TODAY |

Electoral Commission urging people to 'vote early and vote local'

With advanced voting opening tomorrow , October 3, the Electoral Commission is urging people to “vote early and vote local” this year to help with social distancing amid the pandemic. 

Your playlist will load after this ad

Chief electoral officer Alicia Wright says it will keep queues short and help with social distancing. Source: Breakfast

Chief electoral officer Alicia Wright told TVNZ1’s Breakfast this morning voting early in the General Election is “the right thing to do”. 

“That keeps queues down, gets people in and out of the voting place quickly, and that’s good for physical distancing,” she said.

New Zealand's General Election will be held on Saturday, October 17. As well as early voting discussed in this story voters can also vote at a polling booth on election day.

The Electoral Commission is preparing to treat the election as if the whole country was under Covid-19 Alert Level 2, with physical distancing and contact tracing in place. From tomorrow, nearly 450 advance voting places will open their doors around the country. 

Advanced voting is growing in popularity, making up 47 per cent of the total vote in 2017, Wright said.

Wright said she expected this number to increase this year, and political parties were adjusting the timings of their announcements as a result.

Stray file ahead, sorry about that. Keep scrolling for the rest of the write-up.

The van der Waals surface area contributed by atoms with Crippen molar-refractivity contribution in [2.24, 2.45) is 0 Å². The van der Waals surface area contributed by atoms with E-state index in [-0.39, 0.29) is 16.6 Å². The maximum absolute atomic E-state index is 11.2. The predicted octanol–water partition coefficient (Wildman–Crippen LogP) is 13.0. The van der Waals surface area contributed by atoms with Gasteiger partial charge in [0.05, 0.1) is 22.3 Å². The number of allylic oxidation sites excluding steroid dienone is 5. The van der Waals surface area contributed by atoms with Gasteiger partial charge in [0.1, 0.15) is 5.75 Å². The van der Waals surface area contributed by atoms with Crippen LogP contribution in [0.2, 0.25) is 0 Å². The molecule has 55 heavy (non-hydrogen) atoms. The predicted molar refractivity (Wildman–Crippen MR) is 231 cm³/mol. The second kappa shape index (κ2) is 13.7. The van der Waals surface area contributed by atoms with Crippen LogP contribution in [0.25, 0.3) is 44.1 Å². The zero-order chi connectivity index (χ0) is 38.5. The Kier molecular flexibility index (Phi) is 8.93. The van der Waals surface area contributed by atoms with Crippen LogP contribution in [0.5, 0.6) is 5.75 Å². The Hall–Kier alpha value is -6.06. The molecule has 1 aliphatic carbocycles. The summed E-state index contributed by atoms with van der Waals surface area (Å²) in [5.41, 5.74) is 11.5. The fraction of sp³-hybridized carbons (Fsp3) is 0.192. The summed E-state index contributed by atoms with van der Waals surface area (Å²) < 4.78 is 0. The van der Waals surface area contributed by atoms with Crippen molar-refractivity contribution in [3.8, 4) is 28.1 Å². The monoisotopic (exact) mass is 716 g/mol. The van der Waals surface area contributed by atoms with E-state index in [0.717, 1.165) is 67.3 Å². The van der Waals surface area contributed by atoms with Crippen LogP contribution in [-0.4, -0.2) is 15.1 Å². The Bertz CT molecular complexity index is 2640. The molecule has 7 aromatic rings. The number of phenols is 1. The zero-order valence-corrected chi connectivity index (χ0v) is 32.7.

“They’ve been adjusting their approach. We had a lot of advanced voting in 2017.”

Wright said it was also encouraging to see that about 90 per cent of eligible voters have enrolled. The numbers of young people enrolling to vote was also on the rise - it’s currently at 73 per cent, compared to 70 per cent in 2017.

“We expect a big jump up for people enrolling and voting at the same time,” Wright said. 

How to enrol to vote

Wright said people could enrol at any voting place. 

“Walk in, we’ll get you enrolled, and you can do your vote.”

People can also visit the Electoral Commission’s website here

How to vote in advance

The Electoral Commission has released a list of places people can vote on their website

People don’t need to bring an ID to vote, but are encouraged to bring their own pens. 

Elections staff will then search for voters’ names on the electoral roll and issue voting papers. 

How people can make voting more convenient

The Electoral Commission said having an EasyVote card would allow staff to find voters’ names on the electoral roll faster. This means people could get their voting papers faster, too.

People who enrol to vote after September 13, including on election day, won’t receive an EasyVote card.

But, Wright said people “can still walk in and vote without it”. 

For people who have enrolled to vote before September 13, they would have received an EasyVote pack which explains how people can cast their votes, who they can vote for and when they can vote.